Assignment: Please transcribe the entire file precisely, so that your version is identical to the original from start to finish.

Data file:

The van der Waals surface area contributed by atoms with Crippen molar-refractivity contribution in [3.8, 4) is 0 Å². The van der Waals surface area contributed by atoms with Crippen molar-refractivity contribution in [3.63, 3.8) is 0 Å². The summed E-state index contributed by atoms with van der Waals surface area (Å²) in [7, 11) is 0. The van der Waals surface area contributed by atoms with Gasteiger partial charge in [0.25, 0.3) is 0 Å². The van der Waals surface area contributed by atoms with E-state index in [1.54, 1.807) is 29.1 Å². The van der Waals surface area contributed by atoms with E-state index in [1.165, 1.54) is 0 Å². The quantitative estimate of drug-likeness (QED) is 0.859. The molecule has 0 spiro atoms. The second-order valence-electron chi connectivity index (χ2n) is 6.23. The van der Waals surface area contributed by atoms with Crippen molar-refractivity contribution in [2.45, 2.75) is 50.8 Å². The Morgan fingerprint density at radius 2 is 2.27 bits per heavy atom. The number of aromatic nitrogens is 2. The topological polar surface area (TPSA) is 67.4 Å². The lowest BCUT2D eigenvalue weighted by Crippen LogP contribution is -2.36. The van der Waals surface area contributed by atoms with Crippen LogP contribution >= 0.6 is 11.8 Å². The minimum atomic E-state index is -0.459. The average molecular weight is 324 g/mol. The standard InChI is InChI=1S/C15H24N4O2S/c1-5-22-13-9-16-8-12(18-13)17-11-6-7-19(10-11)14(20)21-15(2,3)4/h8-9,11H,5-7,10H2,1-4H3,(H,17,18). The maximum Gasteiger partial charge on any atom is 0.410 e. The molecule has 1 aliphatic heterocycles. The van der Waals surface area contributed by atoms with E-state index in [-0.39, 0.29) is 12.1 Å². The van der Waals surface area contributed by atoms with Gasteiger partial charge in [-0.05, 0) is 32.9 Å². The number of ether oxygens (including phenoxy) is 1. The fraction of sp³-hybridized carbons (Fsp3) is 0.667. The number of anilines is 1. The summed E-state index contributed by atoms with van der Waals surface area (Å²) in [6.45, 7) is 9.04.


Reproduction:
The van der Waals surface area contributed by atoms with Crippen molar-refractivity contribution in [3.8, 4) is 0 Å². The van der Waals surface area contributed by atoms with Crippen molar-refractivity contribution in [3.63, 3.8) is 0 Å². The summed E-state index contributed by atoms with van der Waals surface area (Å²) in [7, 11) is 0. The van der Waals surface area contributed by atoms with Gasteiger partial charge in [0.25, 0.3) is 0 Å². The van der Waals surface area contributed by atoms with E-state index in [1.54, 1.807) is 29.1 Å². The van der Waals surface area contributed by atoms with E-state index in [1.165, 1.54) is 0 Å². The quantitative estimate of drug-likeness (QED) is 0.859. The molecule has 0 spiro atoms. The second-order valence-electron chi connectivity index (χ2n) is 6.23. The van der Waals surface area contributed by atoms with Crippen molar-refractivity contribution in [2.45, 2.75) is 50.8 Å². The Morgan fingerprint density at radius 2 is 2.27 bits per heavy atom. The number of aromatic nitrogens is 2. The topological polar surface area (TPSA) is 67.4 Å². The lowest BCUT2D eigenvalue weighted by Crippen LogP contribution is -2.36. The van der Waals surface area contributed by atoms with Crippen LogP contribution >= 0.6 is 11.8 Å². The minimum atomic E-state index is -0.459. The average molecular weight is 324 g/mol. The standard InChI is InChI=1S/C15H24N4O2S/c1-5-22-13-9-16-8-12(18-13)17-11-6-7-19(10-11)14(20)21-15(2,3)4/h8-9,11H,5-7,10H2,1-4H3,(H,17,18). The maximum Gasteiger partial charge on any atom is 0.410 e. The molecule has 1 aliphatic heterocycles. The van der Waals surface area contributed by atoms with E-state index in [-0.39, 0.29) is 12.1 Å². The van der Waals surface area contributed by atoms with Gasteiger partial charge in [-0.05, 0) is 32.9 Å². The number of ether oxygens (including phenoxy) is 1. The fraction of sp³-hybridized carbons (Fsp3) is 0.667. The number of anilines is 1. The summed E-state index contributed by atoms with van der Waals surface area (Å²) in [6.45, 7) is 9.04.